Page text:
I was in the right place at the right time as I was photowalking Dogue Creek at Wickford Park on 01 June 2016: I noticed a dragonfly nymph as it crawled out of the water; the nymph stopped a few inches from the waterline and began to emerge right away. I photographed the entire process from beginning to end: I shot 77 photos in approximately 45 minutes; time is compressed by showcasing 14 select photos taken at major milestones during the event.
The following photo is the first image from a time-series documenting the miraculous metamorphosis of an emergent male Common Sanddragon dragonfly (Progomphis obscuris). Elapsed time is expressed in hh:mm:ss format, e.g., 00:44:21 (the total elapsed time).
The pre-emergent dragonfly nymph appears in the lower-left corner of the preceding photo; the cast skin from another dragonfly appears in the upper-right corner. Truth be told, I was so focused on observing the dragonfly nymph that I never noticed the cast skin until after I finished the photoshoot!
The dragonfly began to emerge through a split in the thorax, as shown in the next three photos.
Within minutes, the emergent dragonfly was entirely free from its exoskeleton. This individual is a male, as indicated by his terminal appendages.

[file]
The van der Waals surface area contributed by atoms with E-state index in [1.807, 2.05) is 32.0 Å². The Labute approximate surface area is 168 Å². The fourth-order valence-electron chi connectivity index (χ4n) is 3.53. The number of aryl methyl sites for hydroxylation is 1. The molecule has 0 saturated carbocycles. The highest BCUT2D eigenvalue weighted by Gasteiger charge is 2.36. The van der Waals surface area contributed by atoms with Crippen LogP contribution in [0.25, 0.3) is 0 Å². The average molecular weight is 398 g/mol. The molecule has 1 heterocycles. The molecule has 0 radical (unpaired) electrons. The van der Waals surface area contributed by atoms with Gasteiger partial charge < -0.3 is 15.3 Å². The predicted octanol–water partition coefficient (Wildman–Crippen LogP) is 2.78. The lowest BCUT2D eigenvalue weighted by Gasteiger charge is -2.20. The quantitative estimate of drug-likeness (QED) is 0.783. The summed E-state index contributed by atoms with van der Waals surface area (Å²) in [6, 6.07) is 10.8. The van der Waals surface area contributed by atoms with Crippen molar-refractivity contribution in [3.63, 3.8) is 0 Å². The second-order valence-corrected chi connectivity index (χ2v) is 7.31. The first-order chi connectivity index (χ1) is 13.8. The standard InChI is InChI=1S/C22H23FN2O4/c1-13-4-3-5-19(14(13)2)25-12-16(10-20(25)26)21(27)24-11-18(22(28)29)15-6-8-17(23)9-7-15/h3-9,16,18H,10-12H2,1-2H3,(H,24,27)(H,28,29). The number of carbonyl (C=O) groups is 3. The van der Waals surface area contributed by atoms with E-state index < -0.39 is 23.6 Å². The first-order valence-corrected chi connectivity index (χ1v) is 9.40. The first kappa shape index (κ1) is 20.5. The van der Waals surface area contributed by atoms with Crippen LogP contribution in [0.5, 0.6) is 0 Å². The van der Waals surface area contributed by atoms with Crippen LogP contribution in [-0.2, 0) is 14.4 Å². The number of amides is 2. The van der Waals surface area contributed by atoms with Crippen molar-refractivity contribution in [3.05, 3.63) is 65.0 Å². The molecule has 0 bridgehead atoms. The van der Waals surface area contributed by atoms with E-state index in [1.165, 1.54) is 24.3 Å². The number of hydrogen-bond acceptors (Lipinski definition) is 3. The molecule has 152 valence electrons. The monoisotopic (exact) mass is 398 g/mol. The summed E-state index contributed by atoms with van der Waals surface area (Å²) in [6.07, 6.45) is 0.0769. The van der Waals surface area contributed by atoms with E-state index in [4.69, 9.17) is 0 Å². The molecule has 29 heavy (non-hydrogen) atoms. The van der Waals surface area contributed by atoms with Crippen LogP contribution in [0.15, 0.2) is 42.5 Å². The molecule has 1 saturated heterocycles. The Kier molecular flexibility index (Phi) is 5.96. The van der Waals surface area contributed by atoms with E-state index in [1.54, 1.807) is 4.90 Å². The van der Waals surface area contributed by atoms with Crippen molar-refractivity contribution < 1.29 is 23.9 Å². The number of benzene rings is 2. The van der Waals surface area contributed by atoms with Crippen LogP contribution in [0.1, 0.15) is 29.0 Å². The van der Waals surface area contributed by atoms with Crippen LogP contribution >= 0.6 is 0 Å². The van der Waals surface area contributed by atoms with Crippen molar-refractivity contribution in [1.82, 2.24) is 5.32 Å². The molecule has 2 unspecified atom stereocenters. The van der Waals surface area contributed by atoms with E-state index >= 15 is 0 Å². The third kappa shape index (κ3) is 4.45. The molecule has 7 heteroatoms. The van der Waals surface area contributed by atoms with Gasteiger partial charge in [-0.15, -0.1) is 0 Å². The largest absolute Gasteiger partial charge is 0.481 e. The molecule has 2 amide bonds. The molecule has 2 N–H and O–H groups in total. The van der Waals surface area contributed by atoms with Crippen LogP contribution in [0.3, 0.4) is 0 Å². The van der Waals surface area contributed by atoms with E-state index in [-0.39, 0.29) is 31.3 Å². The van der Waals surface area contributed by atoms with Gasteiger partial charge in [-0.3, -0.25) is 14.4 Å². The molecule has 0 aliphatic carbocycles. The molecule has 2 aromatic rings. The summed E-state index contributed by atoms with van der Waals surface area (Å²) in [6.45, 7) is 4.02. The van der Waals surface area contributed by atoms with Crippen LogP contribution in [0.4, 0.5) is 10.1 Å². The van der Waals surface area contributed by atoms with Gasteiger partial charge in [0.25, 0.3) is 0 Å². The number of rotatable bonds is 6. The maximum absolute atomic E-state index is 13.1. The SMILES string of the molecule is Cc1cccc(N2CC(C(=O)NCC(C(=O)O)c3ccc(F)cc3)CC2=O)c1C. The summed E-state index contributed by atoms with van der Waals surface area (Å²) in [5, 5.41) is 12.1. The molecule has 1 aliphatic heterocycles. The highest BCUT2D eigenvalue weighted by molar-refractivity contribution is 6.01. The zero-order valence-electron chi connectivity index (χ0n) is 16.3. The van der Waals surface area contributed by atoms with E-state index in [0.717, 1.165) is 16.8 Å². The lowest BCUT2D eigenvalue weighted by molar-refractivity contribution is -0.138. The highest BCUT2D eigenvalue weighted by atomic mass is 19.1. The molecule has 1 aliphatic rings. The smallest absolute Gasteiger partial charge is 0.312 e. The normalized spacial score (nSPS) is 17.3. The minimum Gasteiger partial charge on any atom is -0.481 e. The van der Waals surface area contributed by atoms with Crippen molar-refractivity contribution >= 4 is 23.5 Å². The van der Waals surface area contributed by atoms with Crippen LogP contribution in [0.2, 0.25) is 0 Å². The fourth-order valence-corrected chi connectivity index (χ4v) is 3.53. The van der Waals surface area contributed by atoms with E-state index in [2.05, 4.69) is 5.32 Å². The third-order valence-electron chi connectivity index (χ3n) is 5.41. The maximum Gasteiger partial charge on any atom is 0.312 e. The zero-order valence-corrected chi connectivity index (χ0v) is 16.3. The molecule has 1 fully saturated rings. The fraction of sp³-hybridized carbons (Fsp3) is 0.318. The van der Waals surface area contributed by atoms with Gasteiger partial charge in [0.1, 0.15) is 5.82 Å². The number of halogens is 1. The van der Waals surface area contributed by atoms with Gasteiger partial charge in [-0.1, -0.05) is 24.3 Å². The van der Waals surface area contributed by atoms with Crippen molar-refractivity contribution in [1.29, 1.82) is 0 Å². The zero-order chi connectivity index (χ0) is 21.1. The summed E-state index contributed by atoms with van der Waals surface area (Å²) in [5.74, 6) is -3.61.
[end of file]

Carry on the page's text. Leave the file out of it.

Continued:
The wings, folded like accordions, then begin to fill from the base with fluid transferred from the body and fairly soon reach full length. Source Credit: Paulson, Dennis (2011-12-19). Dragonflies and Damselflies of the East (Princeton Field Guides) (Kindle Locations 466-467). Princeton University Press. Kindle Edition.
Soon, the folded wings were as long as the abdomen…but that didn’t last long.
The fluid is then pumped back into the abdomen, and it expands. Source Credit: Paulson, Dennis (2011-12-19). Dragonflies and Damselflies of the East (Princeton Field Guides) (Kindle Locations 467-468). Princeton University Press. Kindle Edition.
Notice the wings are nearly clear in following photo, indicating the greenish-colored fluid that formerly filled the wings is almost gone. The abdomen is noticeably longer than the wings in this photo.
Finally, the wings open up, and very soon the teneral adult flies away. Source Credit: Paulson, Dennis (2011-12-19). Dragonflies and Damselflies of the East (Princeton Field Guides) (Kindle Locations 468). Princeton University Press. Kindle Edition.
The next-to-last photo shows the teneral dragonfly after waiting approximately 15 minutes for its wings to harden, just before first flight…
The last photo shows the cast skin from the emergent dragonfly, technically known as an exuvia (singular). The white filaments that extend from the split in the thorax are breathing tubes, artifacts of the unique respiratory system of dragonfly nymphs.
- Metamorphosis of a dragonfly – a blog post by Mike Powell documenting an emergent Common Sanddragon dragonfly observed on 03 June 2016 at Huntley Meadows Park
- Emerging Common Sanddragons – a blog post by Walter Sanford featuring two emergent Common Sanddragon dragonflies observed at Patuxent Research Refuge
- Miraculous metamorphis – a blog post by Walter Sanford documenting an emergent female Common Whitetail dragonfly at Huntley Meadows Park
Copyright © 2016 Walter Sanford. All rights reserved.